Bringing A Dark Place to Light – Julian Assange’s Facing the Political and Judicial System, hearing of January 13, 2020

The following article was written by M. K. for Wikijustice Julian Assange.
Originally published in French, it was translated using Deepl into English.

The human rights organization Wikijustice Julian Assange filed its third request for the release of Julian Assange during the week of 6 January, along with the report of the association’s doctor who attended the hearing on 19 December 2019. These documents, submitted to the court by a British lawyer or human rights organization, could have led to the immediate release of Julian Assange the same day, not only because he is a political prisoner, but also, and this is a huge scandal, because he is being tortured in his current place of detention.

The document also points out the procedural flaws and irregularities committed by the Westminster Magistrate Court during the hearing Case 1902473293 – EIO/026/19 – British Home Office Executor of 20 December 2019 . On that day, before and during Julian Assange’s physical appearance, unauthorised persons once again found themselves in a consultation room of the court to discuss the “Assange case”. The hearing publicly announced as taking place in room 10 was secretly moved to another room, number 4, and the door was closed without any official closed-door sessions being announced. The door of this courtroom was locked and kept closed by the head of security of the private company Mitie, who attended the proceedings when he is not normally allowed to do so in a closed session. These violations of law are worrying, as no observer knows who the plaintiff is or what the purpose of this procedure is, which was announced by Julian Assange’s lawyers as a complaint made in Spain against the Spanish company UC Global accused of having spied on Julian Assange in the state-owned apartment of Ecuador at 3 Hans Crescent Street in London. The problem is that the European Investigation Order (European Arrest Warrant) can be used to interview victims and witnesses, but also to extradite suspects for questioning to European countries. It is therefore important for Wikijustice to clarify the situation of Julian Assange in this procedure when other individual rights of Julian Assange have again been violated: Andy Müller Maguhn, president of the Wau Holland Foundation, presented at the conference of the Chaos Computer Club in Leipzig on 28 December 2019 the private videos of Julian Assange, logically without his consent since these images belong to the legal procedure of the European Investigation Order 1902473293 – EIO/026/19. Thus Julian Assange’s right to privacy has apparently been violated by the head of a German institution with which Julian Assange has been working under contract since 2011 as head of the 04 “Wikileaks” project and since 2014 as manager of the Icelandic company Sunshine Press Production. How Andy Müller Maguhn was able to access these evidentiary images in criminal proceedings is highly problematic, as is the way in which he was able to exhibit them urbi et orbi. A key defense attorney for Julian Assange, master Baltasar Garzon, was also publicly shown by Andy Müller Maguhn in these excerpts from surveillance camera footage.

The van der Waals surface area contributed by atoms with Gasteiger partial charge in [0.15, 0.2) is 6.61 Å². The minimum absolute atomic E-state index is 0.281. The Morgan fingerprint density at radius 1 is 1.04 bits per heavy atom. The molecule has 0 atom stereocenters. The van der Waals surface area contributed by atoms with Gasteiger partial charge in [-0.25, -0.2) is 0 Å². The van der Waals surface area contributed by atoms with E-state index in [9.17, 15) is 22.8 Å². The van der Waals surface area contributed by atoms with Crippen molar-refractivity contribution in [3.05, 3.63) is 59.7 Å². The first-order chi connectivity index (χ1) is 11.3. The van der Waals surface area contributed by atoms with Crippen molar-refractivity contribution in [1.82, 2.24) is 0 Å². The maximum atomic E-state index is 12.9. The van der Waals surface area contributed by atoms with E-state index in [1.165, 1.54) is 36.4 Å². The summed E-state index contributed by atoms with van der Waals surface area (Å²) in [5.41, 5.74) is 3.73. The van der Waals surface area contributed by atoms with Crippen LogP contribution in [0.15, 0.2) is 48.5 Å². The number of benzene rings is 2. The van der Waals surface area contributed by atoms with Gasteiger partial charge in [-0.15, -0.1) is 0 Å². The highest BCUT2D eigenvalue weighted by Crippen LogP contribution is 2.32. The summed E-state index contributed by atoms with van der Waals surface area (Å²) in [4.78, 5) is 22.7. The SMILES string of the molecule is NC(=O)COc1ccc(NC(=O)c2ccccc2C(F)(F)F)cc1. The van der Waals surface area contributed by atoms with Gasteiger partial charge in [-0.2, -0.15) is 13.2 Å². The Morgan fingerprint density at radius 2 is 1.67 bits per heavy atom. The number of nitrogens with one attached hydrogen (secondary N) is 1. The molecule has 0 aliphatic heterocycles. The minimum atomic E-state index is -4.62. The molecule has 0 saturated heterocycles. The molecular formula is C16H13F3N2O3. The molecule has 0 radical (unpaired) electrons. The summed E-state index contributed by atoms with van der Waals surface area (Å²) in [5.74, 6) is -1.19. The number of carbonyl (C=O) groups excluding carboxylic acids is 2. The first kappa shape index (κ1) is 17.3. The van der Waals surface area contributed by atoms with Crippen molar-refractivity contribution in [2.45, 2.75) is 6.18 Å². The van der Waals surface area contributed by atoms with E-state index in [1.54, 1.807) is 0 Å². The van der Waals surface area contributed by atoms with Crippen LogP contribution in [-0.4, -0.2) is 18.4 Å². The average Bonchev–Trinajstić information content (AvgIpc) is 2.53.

This situation, together with Julian Assange’s poor health, shocked many activists who exerted salutary political pressure through numerous letters to the Westminster Magistrate Court. As a result, on the morning of Friday 10 January, the Court decided to postpone the hearing to extend the pre-trial detention scheduled for 14 January to Monday 13 January and to physically bring Julian Assange to court. This last decision is a victory for which we all fought, all those who care about the law, justice and the life of Julian Assange in particular.

So a team from Wikijustice went to London on January 13 to attend the hearing. Getting to the courtroom was a physical and psychological ordeal, as usual, but it is worth noting that the court made significant progress in respecting the publicity of the proceedings: it facilitated the accreditation of journalists and scrupulously applied the “first come, first served” rule, meaning that activists present at the door of the court between 6 and 9 a.m. were able to enter the courtroom in order of arrival. Afterwards, they just had to wait for 3 hours standing in their places without moving until the first two cases were tried. At 11:00 am the court manager announced the start of Julian Assange’s hearing and about 20 journalists sat in the courtroom and 40 people took their seats in the stands of the public box. During this time about 40 demonstrators were standing in front of the court door trying to communicate by all means with Julian Assange when he was brought in by the private company Serco’s van.